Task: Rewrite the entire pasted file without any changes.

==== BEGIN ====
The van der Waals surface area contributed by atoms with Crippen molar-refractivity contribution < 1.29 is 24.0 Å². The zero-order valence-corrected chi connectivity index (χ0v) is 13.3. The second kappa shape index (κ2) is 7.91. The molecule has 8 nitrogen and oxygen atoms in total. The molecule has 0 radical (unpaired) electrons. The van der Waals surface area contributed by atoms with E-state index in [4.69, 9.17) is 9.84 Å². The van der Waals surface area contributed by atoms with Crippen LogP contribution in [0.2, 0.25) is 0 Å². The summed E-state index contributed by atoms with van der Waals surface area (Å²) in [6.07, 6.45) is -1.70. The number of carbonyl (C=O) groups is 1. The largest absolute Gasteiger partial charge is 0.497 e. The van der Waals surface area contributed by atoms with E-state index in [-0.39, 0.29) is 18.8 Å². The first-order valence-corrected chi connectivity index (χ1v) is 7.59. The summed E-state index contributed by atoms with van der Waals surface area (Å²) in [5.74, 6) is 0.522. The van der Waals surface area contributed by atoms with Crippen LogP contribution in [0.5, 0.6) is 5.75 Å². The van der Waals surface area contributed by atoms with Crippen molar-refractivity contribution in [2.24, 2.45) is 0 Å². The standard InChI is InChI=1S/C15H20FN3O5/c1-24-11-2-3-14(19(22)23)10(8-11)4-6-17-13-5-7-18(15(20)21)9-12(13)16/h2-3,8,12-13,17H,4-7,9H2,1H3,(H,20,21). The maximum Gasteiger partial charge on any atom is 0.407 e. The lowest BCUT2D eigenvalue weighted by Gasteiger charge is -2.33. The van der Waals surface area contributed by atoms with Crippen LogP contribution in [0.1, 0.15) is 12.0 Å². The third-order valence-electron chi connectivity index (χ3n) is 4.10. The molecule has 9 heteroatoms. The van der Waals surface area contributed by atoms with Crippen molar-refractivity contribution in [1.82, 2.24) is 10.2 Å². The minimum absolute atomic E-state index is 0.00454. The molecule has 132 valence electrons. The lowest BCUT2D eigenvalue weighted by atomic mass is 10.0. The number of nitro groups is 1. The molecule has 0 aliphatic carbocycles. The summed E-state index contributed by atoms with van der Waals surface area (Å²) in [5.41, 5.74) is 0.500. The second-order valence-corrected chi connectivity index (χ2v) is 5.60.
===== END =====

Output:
The van der Waals surface area contributed by atoms with Crippen molar-refractivity contribution < 1.29 is 24.0 Å². The zero-order valence-corrected chi connectivity index (χ0v) is 13.3. The second kappa shape index (κ2) is 7.91. The molecule has 8 nitrogen and oxygen atoms in total. The molecule has 0 radical (unpaired) electrons. The van der Waals surface area contributed by atoms with E-state index in [4.69, 9.17) is 9.84 Å². The van der Waals surface area contributed by atoms with Crippen LogP contribution in [0.2, 0.25) is 0 Å². The summed E-state index contributed by atoms with van der Waals surface area (Å²) in [6.07, 6.45) is -1.70. The number of carbonyl (C=O) groups is 1. The largest absolute Gasteiger partial charge is 0.497 e. The van der Waals surface area contributed by atoms with E-state index in [-0.39, 0.29) is 18.8 Å². The first-order valence-corrected chi connectivity index (χ1v) is 7.59. The summed E-state index contributed by atoms with van der Waals surface area (Å²) in [5.74, 6) is 0.522. The van der Waals surface area contributed by atoms with Crippen LogP contribution in [0.5, 0.6) is 5.75 Å². The van der Waals surface area contributed by atoms with Crippen molar-refractivity contribution in [2.24, 2.45) is 0 Å². The standard InChI is InChI=1S/C15H20FN3O5/c1-24-11-2-3-14(19(22)23)10(8-11)4-6-17-13-5-7-18(15(20)21)9-12(13)16/h2-3,8,12-13,17H,4-7,9H2,1H3,(H,20,21). The maximum Gasteiger partial charge on any atom is 0.407 e. The lowest BCUT2D eigenvalue weighted by Gasteiger charge is -2.33. The van der Waals surface area contributed by atoms with Crippen LogP contribution in [0.1, 0.15) is 12.0 Å². The third-order valence-electron chi connectivity index (χ3n) is 4.10. The molecule has 9 heteroatoms. The van der Waals surface area contributed by atoms with Crippen molar-refractivity contribution in [1.82, 2.24) is 10.2 Å². The minimum absolute atomic E-state index is 0.00454. The molecule has 132 valence electrons. The lowest BCUT2D eigenvalue weighted by atomic mass is 10.0. The number of nitro groups is 1. The molecule has 0 aliphatic carbocycles. The summed E-state index contributed by atoms with van der Waals surface area (Å²) in [5.41, 5.74) is 0.500. The second-order valence-corrected chi connectivity index (χ2v) is 5.60.